Kernel rating (out of 5):
MPAA Rating: PG-13 Length: 121 minutes
Age Appropriate For: 14+. The film focuses on a car accident that kills a man before he mysteriously comes back to life; there is the head-on collision itself, which is a stressful scene, and it comes up again in various nightmares throughout the film. There are also numerous shots of the main character’s gory injuries, including his bloody body in the car, his extremely bloodied face and black eye, and his struggles to walk and regain use of his body afterward. Could be too intense for younger tween viewers.
’90 Minutes in Heaven’ takes a patient, methodical look at its central miracle of a man coming back to life after dying in a car accident. The film takes its time in a respectable way, but lacks emotional punch.
By Roxana Hadadi
The faith film genre scored a major win last week when “War Room” won the Labor Day box office. But that film’s messaging was exclusionary, whereas this week’s genre release, “90 Minutes in Heaven,” is more patient and inviting. The film doesn’t have a real emotional punch when it should, but its Christianity is more inclusive, and its performances more convincing.
The film is based on the same-named book by Pastor Don Piper, who supposedly died for 90 minutes after being hit head-on by a semi-tractor truck on January 18, 1989. During that hour and a half, Piper says he was in Heaven, and he wrote a same-named book about his experiences that became a major bestseller, translated into dozens of languages and read by millions of people. But before writing the book, he struggled with his return to Earth and his recovery, he claims, and that period of time is what is focused upon in the film version of “90 Minutes in Heaven.”
This isn’t a very preachy kind of film, unlike “War Room,” and it isn’t very condescending, unlike the similarly themed “Heaven is for Real” from last year. Instead, “90 Minutes in Heaven” is a quieter affair that traces its characters’ journeys, both emotional and physical, in a slow, methodical way. It would be a stronger film, though, with stronger actors. Although Hayden Christiensen, reappearing here years after his starring role in the “Star Wars” prequels, and Kate Bosworth are recognizable faces, neither of them brings much nuance to their performances. They’re either mumbling or screaming, and there’s very little middle ground.
The film begins by introducing Don (Christiensen) and Eva (Bosworth, of “Still Alice”), a happily married, middle-class couple; he’s a pastor thinking about starting his own church, she’s a schoolteacher, and they have three children. They’re the kind of people who consider McDonald’s (which receives a lot of product placement here) a romantic date and who talk the same time on the phone every night when they’re apart, which they are when Don goes to a Houston suburb to attend a church conference. “I believe in a great God” is the sermon Don is practicing on his way back from the event when he gets hit-on by a semi-trailer truck, which not only smashes into him but also drives over his car, trapping and crushing him inside.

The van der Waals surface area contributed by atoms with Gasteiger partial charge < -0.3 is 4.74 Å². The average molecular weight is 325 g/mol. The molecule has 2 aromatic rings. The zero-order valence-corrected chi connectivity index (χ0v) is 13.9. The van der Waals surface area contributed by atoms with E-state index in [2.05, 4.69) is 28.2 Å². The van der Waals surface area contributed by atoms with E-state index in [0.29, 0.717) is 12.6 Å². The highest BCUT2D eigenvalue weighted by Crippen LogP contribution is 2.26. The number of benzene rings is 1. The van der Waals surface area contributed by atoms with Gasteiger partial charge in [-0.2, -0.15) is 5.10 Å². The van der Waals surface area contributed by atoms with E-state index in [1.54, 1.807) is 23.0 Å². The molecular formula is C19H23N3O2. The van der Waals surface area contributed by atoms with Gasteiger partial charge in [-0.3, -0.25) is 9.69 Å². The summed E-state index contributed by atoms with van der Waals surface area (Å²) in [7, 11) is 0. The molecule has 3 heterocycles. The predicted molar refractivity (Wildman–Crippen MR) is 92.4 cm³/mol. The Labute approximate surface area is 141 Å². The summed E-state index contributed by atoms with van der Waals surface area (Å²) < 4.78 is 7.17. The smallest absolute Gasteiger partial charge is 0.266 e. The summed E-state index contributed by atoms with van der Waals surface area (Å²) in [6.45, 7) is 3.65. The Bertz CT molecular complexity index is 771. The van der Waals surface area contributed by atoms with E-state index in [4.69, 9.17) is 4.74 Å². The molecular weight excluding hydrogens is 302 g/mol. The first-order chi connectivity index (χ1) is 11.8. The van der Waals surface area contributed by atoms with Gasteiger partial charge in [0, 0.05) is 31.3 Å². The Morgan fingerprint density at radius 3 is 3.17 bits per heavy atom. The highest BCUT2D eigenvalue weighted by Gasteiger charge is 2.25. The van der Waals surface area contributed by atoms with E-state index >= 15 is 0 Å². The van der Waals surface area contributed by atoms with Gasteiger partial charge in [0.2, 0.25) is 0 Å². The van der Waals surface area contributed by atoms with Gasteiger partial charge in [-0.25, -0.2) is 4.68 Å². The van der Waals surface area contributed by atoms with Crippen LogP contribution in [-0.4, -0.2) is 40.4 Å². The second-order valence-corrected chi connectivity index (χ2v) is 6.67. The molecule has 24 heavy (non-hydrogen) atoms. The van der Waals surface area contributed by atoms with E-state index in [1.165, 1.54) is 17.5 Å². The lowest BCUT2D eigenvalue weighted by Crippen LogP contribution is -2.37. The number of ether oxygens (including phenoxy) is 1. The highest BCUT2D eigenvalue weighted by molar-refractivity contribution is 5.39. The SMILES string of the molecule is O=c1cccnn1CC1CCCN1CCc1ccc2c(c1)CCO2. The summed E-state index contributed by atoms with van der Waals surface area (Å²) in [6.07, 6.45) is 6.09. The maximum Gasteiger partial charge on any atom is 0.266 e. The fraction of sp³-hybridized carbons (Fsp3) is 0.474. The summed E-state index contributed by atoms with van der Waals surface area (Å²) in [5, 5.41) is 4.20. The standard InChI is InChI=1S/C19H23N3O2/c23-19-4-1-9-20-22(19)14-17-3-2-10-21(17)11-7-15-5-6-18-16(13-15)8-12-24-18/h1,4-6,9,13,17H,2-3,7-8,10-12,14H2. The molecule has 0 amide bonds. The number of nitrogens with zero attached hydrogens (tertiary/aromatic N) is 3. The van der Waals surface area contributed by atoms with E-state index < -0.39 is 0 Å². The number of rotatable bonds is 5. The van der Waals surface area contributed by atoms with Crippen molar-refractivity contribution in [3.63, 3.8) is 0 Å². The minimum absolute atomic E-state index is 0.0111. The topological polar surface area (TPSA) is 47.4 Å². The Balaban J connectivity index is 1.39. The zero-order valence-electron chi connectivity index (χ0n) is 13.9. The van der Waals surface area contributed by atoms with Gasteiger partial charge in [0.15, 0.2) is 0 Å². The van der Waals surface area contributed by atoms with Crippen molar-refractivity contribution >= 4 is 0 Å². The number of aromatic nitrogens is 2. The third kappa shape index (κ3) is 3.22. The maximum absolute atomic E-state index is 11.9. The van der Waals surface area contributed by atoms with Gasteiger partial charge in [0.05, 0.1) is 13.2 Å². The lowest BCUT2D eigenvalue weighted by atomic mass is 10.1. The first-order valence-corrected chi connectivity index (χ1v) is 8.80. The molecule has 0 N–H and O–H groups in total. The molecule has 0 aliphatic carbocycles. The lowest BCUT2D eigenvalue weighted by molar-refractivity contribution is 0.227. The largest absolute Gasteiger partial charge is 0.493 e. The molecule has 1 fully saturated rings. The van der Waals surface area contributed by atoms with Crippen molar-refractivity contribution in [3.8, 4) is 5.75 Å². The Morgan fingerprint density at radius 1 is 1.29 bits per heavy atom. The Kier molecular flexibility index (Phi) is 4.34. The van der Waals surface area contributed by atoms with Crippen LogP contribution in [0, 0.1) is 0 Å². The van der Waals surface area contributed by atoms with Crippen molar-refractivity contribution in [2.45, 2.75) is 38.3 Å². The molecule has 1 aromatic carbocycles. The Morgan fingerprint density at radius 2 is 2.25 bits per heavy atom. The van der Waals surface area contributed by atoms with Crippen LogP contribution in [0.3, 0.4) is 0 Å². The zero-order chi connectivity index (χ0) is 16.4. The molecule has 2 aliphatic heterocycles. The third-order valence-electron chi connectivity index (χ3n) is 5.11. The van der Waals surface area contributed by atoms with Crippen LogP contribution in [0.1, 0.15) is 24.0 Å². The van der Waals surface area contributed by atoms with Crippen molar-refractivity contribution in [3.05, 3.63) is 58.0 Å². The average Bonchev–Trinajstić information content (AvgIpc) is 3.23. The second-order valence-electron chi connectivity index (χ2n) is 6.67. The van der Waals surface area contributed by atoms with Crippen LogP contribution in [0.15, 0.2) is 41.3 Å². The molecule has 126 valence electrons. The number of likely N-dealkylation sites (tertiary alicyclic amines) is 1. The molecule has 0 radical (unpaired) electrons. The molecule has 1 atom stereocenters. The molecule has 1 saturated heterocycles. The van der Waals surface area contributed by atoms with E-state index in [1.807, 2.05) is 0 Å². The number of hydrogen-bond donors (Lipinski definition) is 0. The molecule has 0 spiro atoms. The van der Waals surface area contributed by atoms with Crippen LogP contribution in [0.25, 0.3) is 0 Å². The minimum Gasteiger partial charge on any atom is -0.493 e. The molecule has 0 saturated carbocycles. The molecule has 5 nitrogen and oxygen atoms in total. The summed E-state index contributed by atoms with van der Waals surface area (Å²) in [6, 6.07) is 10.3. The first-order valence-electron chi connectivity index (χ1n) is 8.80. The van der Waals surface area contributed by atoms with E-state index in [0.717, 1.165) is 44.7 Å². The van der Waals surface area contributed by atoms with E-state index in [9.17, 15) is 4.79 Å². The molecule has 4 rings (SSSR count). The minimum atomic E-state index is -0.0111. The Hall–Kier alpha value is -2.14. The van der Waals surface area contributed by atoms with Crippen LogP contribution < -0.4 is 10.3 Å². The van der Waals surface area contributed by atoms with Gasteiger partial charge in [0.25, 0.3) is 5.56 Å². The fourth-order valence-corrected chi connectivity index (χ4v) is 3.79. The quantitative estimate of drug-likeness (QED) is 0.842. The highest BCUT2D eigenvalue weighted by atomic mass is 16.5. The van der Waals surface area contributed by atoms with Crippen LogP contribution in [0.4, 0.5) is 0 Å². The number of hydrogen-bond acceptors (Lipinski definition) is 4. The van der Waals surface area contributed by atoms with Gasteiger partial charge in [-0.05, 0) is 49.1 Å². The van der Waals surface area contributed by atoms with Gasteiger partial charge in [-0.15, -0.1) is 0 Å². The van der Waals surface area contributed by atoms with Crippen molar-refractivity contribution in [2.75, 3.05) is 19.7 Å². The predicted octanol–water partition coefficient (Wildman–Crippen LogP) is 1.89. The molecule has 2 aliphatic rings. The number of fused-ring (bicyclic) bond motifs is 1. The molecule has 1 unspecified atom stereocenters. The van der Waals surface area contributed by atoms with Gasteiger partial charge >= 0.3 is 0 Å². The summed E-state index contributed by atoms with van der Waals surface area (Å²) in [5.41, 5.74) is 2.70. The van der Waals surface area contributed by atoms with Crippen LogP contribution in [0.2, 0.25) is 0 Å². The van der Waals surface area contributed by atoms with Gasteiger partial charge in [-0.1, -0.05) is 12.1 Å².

The callous, and clearly meant to be nonreligious, emergency-response walkers brush off Don as dead on the scene. But when a pastor comes upon the accident and asks them to let him pray over Don’s body, he realizes the man is alive: “We got a pulse!” they rejoice, and triumphant, faith-filled music is played.
But just because Don is alive doesn’t mean he wants to be. His body is shattered – missing inches of bone, a shattered pelvis, tons of bruises and blood loss, practically destroyed lungs – and his recovery will be an uphill battle. Eva is trying to be a source of strength for him, but what is she to do when Don refuses to fight for his own life? And how is she supposed to react when she realizes Don might resent her – and everyone – for pulling him out of what he thinks was Heaven?
“90 Minutes in Heaven” uses a combination of filmmaking strategies to put you in Don’s shoes, and some of them work (POV shots from his vantage point on his hospital bed during surgery) and some of them are tedious (narration from Don that often repeats exactly what another character previously said about his condition), but all of them try to give you Don’s perspective first and foremost. That’s an admirable thing when the film is asking you to believe the same things Don believes, and it’s nice that the film takes its time guiding you through that execution. This isn’t a “I’m saved immediately, join my church!” kind of speedy transition, and the film’s patience and restraint are admirable.
But there are the stumbling blocks, so often seen in films of this genre, of character development still getting in the way. The Don and Eva relationship is built well, but them as individuals – Christiensen’s performance becomes his moustache and Bosworth’s are her pursed lips. They don’t have likes, dislikes, interests, hobbies, or any other defining characteristics outside of their marriage and Don’s injury. There is a distance, no matter how hard the film tries, between what they’re going through and what the audience will experience because of that lack of character development.
Nevertheless, “90 Minutes in Heaven” tries. It tries to portray a believable marriage, it tries to portray a believable religious journey, and it tries to portray believable reactions from the family and friends of someone who claims they were in the presence of God. “90 Minutes in Heaven” doesn’t bully you into believing, and it lets you make your own decisions on the strength of its content. For a film of this genre, that’s remarkable indeed.
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